Rollie Mukherjee’s art is intensely focused on the Indian occupation of Kashmir and the resistance to it. She pays special attention to the women of Kashmir who are the backbone of protest against the violent repression of the occupying Indian military, now numbering between 500, 000 and 700,000. She said that her work is “the very notion of female agency, memory and remembrance as resistance in the context of Kashmir.” Mukherjee’s art tells the world the story of the suffering of Kashmiris, who have endured rape, forced disappearances and massacres for decades. It is also meant to awaken ordinary Indians to the injustices being perpetrated in their name by the Indian government and military establishment.
Here she describes this painting: “Unframed ‘histories’” depicts a Kashmiri woman with a mike. She is not a mute beautiful showpiece as represented quite often. She is a reminder of the horror and wounds they are made to exist with. She is a speaking agency, speaking aloud to the whole world and thus breaks the patterned “way of seeing” of the Indians. The Kashmiri design in this painting acts as a trope for peace and unity on the one hand and on the other hand sneer at how its beauty is relished and their pains are cornered and erased.”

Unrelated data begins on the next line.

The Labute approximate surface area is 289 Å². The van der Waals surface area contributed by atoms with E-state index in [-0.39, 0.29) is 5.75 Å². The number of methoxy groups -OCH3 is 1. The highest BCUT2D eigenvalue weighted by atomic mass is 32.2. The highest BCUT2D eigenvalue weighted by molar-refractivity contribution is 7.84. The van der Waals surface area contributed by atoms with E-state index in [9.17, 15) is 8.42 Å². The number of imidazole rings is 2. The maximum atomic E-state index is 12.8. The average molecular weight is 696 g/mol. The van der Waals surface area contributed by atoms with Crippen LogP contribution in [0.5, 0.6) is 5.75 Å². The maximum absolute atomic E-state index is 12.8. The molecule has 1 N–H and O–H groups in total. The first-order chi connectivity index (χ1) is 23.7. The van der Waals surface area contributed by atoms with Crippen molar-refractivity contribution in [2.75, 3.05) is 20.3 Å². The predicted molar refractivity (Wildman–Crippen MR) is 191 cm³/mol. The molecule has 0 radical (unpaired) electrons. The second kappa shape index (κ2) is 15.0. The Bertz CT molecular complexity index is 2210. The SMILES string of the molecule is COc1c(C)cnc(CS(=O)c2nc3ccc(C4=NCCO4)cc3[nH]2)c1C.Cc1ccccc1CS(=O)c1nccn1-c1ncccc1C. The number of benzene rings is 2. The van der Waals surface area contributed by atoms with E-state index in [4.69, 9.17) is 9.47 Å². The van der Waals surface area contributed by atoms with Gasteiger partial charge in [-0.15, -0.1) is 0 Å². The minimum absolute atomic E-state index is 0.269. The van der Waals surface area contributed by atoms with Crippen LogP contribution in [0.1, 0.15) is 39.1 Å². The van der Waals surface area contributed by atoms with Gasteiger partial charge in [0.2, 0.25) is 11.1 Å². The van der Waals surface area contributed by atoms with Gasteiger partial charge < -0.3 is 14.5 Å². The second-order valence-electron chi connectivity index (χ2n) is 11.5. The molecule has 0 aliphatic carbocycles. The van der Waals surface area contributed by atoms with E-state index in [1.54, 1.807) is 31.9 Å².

The occupation of Kashmir is one of the longest of its kind in the world, sharing much in common with the Israeli occupation of Palestinian territories. In this way Mukherjee’s art is much like the late Israeli artist Shimon Tzabar; and it stands as a light of hope at a time when the brutality of both instances can be demoralizing and disheartening. Her passionate reply to tyranny is in humanizing the oppressed; and to do so not as their savior, but as an ally in solidarity.
Kenn Orphan 2017